34-17-16“We have people who come into the club who are shooting compounds. It generally doesn’t take them long until they see the fun in what we’re doing,” says Twin Oaks Treasurers Mark Baggett, also known as “Pappy.”

More than 600 people attended the 2015 Tennessee Classic.


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Colt Series 70 Pistol

34-17-17The Colt Series 70 is a 1911 with no internal firing pin block, as opposed to the Series 80. The Gold Cup National Match pistol is enhanced with Adjustable Bomar Style Sights, a higher polish, and walnut stock with the gold medallion. It also features the wide, three-holed aluminum trigger. This Series 70 pistol has a suggested retain of $1,300, in high-polish blue.

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Colt Series 80 Pistol

The Colt 1991 Series, features the Series 80 Firing System, with the look of the original M1911 design, but the safety features are different from the Series 70.  The Series 80 has an additional internal safety, which is the firing pin block. That keeps the firing pin from moving forward if the gun were dropped, and the trigger-activated lever raises the block to release the pin before the hammer falls.

“Frankly, my trigger finger can’t tell the difference between the two,” says Shooting USA Executive Producer Jim Scoutten. “Either the Series 80 or Series 70 is more accurate than I’ll ever be, but I’m not a bull’s eye shooter intent on a championship score.”

The Colt 1991 Series with the Series 80 Firing System has a suggested retail of $799.

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ZeroBravo REOS Sights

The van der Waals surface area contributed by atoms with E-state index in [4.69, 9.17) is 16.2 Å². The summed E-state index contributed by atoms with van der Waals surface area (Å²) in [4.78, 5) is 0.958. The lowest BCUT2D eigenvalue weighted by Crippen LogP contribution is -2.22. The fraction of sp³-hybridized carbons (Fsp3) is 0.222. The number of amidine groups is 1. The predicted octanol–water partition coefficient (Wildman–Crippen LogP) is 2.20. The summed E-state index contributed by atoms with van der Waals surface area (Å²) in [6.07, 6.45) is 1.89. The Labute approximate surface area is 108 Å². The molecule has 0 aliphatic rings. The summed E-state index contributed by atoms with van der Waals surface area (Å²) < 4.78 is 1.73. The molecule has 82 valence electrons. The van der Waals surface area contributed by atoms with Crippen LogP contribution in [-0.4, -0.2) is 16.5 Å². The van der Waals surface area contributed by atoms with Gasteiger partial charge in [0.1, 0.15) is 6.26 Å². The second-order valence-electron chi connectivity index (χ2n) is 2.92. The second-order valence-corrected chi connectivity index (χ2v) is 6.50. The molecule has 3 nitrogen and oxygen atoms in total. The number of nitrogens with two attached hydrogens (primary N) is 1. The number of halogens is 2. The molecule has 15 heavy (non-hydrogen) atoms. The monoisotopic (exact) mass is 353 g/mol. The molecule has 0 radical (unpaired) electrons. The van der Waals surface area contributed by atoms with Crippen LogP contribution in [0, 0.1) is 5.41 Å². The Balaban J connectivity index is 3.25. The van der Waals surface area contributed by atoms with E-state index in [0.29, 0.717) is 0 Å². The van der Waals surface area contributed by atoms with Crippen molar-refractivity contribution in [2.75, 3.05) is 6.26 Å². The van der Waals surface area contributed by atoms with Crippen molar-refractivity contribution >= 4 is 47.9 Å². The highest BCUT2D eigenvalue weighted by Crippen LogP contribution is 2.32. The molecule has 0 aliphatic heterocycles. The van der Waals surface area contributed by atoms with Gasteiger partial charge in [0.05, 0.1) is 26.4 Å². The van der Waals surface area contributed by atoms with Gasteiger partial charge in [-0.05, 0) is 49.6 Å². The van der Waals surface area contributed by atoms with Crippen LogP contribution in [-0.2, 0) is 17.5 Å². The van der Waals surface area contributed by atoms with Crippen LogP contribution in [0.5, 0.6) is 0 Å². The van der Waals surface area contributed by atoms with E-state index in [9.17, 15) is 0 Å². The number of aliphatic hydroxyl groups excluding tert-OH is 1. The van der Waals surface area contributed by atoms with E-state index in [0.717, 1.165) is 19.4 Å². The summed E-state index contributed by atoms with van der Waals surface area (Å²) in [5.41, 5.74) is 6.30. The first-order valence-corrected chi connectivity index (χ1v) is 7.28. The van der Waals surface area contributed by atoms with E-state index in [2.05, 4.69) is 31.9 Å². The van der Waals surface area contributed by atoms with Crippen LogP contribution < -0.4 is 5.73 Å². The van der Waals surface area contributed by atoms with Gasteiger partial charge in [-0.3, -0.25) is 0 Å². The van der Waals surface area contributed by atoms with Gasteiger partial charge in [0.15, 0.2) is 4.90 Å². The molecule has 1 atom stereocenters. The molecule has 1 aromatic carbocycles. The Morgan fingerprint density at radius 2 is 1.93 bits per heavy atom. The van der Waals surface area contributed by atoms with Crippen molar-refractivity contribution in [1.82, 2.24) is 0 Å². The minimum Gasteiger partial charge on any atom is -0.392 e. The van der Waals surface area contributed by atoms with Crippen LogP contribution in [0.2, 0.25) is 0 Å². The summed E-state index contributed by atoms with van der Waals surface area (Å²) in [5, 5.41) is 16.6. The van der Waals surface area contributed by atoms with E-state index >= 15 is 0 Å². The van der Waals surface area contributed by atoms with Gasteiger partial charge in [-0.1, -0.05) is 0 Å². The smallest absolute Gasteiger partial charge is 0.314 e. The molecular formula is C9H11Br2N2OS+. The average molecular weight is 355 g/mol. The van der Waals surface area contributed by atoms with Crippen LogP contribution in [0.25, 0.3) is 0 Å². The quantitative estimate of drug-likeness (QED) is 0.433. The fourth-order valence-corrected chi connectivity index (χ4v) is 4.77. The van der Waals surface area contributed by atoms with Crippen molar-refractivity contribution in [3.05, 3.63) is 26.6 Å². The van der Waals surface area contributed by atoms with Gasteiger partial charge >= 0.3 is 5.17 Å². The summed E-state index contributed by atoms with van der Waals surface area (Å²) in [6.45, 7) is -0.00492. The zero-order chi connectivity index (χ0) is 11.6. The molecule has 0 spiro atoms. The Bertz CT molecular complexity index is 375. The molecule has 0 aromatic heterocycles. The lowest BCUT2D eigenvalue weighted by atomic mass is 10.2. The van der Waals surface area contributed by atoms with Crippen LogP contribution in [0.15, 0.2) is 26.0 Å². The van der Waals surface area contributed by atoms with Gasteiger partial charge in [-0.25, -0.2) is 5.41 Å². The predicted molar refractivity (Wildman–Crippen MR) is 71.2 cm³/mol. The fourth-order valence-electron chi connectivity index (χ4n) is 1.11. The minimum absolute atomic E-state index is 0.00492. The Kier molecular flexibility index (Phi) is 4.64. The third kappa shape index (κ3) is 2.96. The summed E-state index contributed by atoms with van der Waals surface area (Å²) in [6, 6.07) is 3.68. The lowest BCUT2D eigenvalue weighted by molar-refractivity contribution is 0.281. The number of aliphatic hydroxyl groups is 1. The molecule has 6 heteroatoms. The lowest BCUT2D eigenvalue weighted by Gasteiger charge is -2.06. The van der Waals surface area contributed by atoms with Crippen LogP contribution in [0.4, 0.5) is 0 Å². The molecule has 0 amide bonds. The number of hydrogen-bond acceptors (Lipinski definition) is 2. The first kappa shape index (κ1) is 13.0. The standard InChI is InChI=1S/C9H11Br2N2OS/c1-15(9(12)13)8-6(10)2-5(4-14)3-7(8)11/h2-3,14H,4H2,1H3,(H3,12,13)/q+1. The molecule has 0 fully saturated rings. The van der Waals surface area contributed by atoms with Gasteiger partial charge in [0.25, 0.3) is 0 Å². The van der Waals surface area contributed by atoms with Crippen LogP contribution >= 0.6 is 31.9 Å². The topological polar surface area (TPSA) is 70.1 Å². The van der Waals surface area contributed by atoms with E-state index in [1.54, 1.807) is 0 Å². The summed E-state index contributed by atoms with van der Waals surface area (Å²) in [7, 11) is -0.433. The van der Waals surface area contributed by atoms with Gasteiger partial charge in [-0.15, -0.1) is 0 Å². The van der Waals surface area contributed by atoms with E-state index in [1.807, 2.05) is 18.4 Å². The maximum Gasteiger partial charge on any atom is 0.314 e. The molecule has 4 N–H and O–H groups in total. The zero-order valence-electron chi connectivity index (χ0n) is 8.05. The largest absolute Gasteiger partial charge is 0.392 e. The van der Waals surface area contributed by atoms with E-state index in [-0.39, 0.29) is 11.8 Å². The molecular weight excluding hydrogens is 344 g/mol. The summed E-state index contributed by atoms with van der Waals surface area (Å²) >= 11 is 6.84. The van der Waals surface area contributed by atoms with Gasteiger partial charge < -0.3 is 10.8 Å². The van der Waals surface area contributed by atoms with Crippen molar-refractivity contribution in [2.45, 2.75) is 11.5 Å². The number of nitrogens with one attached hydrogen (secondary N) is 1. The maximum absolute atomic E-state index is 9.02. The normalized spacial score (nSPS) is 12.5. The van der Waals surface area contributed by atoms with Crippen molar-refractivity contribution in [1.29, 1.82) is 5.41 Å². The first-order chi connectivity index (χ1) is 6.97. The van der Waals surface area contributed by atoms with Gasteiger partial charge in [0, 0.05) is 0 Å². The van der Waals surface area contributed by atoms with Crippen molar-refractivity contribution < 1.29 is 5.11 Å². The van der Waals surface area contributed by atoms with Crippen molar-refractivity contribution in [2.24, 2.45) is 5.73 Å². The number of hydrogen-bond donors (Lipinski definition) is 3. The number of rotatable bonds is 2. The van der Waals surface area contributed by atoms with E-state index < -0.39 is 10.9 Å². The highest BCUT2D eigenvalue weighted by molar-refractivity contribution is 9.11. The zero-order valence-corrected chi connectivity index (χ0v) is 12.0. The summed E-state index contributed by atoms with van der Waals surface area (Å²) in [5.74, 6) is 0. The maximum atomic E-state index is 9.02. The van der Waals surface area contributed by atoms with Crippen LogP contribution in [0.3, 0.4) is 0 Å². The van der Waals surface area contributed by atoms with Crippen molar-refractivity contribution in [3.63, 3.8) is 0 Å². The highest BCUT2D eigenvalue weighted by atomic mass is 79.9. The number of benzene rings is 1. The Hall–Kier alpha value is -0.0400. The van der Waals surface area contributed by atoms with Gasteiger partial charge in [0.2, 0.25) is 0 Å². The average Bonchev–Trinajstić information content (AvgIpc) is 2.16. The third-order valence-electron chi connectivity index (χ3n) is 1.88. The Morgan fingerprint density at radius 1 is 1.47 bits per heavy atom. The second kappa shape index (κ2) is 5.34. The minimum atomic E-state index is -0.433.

34-17-18ZeroBravo is out with a simple secondary sighting system called the Rapid Engagement Offset Sights or REOS. The sights are lightweight yet durable, and can be mounted directly to the scope tube or precision rifles, including AR-style rifles.

“I’ve found a secondary use for them that I’ve come to like, and that is for the long-range precision shooting, as a course-sighting system,” says Shooting USA Producer John Scoutten. “With these, it’s a simple matter of building the position, finding the target in the REOS then transitioning to the glass, and breaking the shot.”

ZeroBravo REOS are available in 30mm, 34mm or 1-inch sets for $99 each.

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Remembering the Old Sniper

34-17-9We’re sorry to report, our friend Ted Gundy passed away in October at the age of 90. Ted was a designated sniper in the Battle of the Bulge, who in 2009, wrote to Jim Scoutten saying, he couldn’t imagine how today’s snipers could be accurate at 1,000 yards. That year, we arranged for the Army to host him as an honored guest at Fort Benning so he could find. The result was an extraordinary special produced for our Impossible Shots series we called “The Old Sniper.”

Link to “The Old Sniper”  



joinherejpegNRA Membership Offer:  Jim Pays $10 when you join the NRA through the Shooting USA website.